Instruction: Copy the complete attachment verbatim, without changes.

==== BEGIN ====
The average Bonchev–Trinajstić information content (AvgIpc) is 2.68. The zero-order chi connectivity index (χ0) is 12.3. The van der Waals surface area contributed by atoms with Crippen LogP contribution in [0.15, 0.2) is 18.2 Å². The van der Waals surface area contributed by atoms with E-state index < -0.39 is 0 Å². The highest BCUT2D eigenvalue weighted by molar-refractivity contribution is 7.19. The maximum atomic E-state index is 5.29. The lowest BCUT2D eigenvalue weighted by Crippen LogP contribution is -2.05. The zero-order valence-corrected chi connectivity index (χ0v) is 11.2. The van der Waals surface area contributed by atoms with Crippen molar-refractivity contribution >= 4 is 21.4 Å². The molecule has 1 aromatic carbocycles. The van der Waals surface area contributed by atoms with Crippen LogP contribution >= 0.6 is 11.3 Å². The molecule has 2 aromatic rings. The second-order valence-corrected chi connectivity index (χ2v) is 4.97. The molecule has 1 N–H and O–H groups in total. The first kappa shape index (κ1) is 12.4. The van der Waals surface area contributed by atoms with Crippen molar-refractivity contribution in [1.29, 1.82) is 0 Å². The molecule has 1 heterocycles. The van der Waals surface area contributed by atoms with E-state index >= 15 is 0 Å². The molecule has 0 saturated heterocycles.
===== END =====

The average Bonchev–Trinajstić information content (AvgIpc) is 2.68. The zero-order chi connectivity index (χ0) is 12.3. The van der Waals surface area contributed by atoms with Crippen LogP contribution in [0.15, 0.2) is 18.2 Å². The van der Waals surface area contributed by atoms with E-state index < -0.39 is 0 Å². The highest BCUT2D eigenvalue weighted by molar-refractivity contribution is 7.19. The maximum atomic E-state index is 5.29. The lowest BCUT2D eigenvalue weighted by Crippen LogP contribution is -2.05. The zero-order valence-corrected chi connectivity index (χ0v) is 11.2. The van der Waals surface area contributed by atoms with Crippen molar-refractivity contribution >= 4 is 21.4 Å². The molecule has 1 aromatic carbocycles. The van der Waals surface area contributed by atoms with Crippen LogP contribution >= 0.6 is 11.3 Å². The molecule has 2 aromatic rings. The second-order valence-corrected chi connectivity index (χ2v) is 4.97. The molecule has 1 N–H and O–H groups in total. The first kappa shape index (κ1) is 12.4. The van der Waals surface area contributed by atoms with Crippen molar-refractivity contribution in [1.29, 1.82) is 0 Å². The molecule has 1 heterocycles. The van der Waals surface area contributed by atoms with E-state index >= 15 is 0 Å². The molecule has 0 saturated heterocycles.